• Sharing Chocolates
Can Alvin and Berto share their chocolates fairly?
• Family
Three sisters discover where to find the true treasure within.
• Body Mass Index
Help Payton find out whether he should go on a diet.
• Rectangle, Diagonal, Perimeter
Find the maximum perimeter of a rectangle whose diagonal length is given.
• Banana Queue
Everyone’s going bananas in this exciting work shift!
• Kawaii
How many ways can I help Senpai such that I do not produce a bakemono, avoid being itai and not be called that thing called taidana?

Let us know if you manage to solve something using the comment box below!

## Submitting Your First NOI Program

After reading the problem and taking note of the important details, you should start thinking how to solve a problem.

Once you think you have an answer, start coding! NOI allows the programming languages C, C++, Java and Python. You can choose your language by using the code editor.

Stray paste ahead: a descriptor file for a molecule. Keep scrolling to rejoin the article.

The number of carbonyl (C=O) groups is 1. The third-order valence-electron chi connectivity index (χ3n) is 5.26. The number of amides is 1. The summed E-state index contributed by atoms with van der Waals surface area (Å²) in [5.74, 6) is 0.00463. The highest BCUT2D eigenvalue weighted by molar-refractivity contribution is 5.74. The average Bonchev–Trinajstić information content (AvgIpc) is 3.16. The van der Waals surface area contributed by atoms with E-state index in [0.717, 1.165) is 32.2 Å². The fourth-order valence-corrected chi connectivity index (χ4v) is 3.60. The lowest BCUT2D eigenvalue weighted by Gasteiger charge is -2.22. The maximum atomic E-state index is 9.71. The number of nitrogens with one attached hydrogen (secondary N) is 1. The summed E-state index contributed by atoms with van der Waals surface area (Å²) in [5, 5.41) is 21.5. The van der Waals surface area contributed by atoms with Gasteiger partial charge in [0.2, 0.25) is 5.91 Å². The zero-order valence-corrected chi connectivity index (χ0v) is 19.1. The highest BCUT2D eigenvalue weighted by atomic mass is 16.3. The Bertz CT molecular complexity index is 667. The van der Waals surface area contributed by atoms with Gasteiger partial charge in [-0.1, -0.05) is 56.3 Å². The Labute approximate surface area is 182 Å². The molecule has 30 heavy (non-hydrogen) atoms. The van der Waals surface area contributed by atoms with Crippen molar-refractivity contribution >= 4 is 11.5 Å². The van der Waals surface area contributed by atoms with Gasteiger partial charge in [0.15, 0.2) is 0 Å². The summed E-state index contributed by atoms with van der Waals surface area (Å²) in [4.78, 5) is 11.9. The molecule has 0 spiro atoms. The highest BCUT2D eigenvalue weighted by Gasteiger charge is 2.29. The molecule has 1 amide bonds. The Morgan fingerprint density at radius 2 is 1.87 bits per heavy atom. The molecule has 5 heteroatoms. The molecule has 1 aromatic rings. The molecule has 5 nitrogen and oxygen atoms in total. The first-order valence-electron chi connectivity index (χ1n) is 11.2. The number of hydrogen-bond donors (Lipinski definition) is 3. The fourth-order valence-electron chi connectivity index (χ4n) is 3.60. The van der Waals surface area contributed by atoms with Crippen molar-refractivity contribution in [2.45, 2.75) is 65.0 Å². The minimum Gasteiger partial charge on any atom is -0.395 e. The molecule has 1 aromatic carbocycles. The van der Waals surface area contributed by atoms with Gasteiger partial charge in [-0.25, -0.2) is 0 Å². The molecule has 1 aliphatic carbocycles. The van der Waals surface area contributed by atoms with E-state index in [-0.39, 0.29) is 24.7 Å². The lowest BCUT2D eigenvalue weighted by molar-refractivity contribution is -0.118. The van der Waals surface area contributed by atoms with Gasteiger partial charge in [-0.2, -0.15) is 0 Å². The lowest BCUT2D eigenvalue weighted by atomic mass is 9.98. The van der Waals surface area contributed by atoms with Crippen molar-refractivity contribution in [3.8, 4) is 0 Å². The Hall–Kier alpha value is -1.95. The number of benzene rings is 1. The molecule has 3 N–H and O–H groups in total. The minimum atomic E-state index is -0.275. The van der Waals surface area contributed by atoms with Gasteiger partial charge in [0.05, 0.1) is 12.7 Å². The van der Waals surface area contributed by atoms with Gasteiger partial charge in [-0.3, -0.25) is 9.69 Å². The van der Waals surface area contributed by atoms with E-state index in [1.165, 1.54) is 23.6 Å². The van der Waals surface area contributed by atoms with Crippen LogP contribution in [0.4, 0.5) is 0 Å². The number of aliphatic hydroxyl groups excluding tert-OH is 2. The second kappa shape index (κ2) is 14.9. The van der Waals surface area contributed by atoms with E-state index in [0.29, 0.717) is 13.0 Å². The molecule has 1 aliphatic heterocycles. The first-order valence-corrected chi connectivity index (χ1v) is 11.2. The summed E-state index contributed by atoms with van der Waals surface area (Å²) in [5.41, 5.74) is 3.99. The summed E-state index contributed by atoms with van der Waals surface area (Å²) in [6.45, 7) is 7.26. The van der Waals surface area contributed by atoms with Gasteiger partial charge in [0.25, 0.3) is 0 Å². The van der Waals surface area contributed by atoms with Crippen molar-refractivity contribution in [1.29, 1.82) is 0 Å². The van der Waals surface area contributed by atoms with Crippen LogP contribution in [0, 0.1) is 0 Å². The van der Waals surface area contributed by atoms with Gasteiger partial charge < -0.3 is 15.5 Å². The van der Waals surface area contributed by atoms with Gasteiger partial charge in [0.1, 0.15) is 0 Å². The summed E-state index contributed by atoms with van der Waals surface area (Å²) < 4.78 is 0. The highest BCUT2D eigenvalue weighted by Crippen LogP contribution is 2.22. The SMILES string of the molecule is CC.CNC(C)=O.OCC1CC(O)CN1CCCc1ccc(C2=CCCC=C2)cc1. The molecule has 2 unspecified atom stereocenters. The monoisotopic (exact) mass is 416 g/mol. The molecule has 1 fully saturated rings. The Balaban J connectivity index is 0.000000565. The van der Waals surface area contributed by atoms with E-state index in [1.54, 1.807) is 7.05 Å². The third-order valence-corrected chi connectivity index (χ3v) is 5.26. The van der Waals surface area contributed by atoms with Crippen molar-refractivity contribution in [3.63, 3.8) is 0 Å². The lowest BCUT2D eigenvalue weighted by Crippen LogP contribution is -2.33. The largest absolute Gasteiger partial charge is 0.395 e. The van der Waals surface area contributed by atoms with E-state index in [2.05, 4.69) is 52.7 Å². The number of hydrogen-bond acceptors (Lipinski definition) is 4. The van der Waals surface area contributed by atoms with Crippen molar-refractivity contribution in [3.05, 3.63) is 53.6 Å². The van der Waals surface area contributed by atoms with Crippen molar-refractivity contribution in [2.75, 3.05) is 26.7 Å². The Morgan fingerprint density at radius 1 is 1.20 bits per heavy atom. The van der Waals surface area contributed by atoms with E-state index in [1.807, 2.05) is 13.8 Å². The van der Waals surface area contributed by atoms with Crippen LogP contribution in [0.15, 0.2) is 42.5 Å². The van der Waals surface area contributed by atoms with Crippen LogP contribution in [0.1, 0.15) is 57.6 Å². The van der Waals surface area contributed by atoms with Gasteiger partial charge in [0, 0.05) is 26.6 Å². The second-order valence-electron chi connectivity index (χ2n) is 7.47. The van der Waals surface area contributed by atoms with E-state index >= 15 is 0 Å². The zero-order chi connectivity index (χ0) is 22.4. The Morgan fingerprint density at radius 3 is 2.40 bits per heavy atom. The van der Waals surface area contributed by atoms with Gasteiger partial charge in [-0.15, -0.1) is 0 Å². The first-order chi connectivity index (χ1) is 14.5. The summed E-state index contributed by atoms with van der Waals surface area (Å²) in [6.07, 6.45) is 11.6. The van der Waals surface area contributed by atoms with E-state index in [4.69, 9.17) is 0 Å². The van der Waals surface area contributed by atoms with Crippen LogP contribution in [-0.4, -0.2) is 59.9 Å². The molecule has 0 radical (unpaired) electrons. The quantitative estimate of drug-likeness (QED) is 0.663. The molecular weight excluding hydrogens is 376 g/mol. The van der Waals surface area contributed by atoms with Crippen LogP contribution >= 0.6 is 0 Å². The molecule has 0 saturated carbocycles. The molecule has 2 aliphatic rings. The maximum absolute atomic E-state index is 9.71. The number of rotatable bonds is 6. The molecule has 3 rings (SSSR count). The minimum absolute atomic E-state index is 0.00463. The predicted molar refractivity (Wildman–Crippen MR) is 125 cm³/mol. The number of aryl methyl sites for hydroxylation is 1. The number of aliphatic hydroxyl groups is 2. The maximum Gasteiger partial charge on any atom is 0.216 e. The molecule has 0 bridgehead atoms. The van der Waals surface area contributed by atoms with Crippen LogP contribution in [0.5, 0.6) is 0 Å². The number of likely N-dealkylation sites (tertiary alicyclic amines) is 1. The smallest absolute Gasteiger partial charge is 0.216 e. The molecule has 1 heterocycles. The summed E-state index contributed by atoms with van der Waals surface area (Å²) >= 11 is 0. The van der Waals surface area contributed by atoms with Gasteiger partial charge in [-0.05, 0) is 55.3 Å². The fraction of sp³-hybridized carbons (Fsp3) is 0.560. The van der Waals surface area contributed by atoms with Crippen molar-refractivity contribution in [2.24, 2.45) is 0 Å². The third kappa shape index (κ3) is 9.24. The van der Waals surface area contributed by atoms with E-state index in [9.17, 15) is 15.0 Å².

For this post, we will solve the problem entitled Aguinaldo (pdf version) and use Java. If you can’t access the problem, you should try signing up for HackerRank first and following the instructions on this post.

## Attempt #1

Before we begin, read the problem first and try to think of a solution. Are you done? Let’s begin. Here is our first attempt at this problem.

Looking at the code, do you think this will print the correct answer? Let’s submit it and see what happens.

We can actually press the Run Code button first to see how our code fares with the sample input. Pressing the Run Code button gives us this:

## Attempt #2

Just like Jason Mraz, we wont give up! We can see from the disaster that is Attempt #1 that we forgot to take note of the output format. Now, rewriting line 22 as:

We submit again and obtain…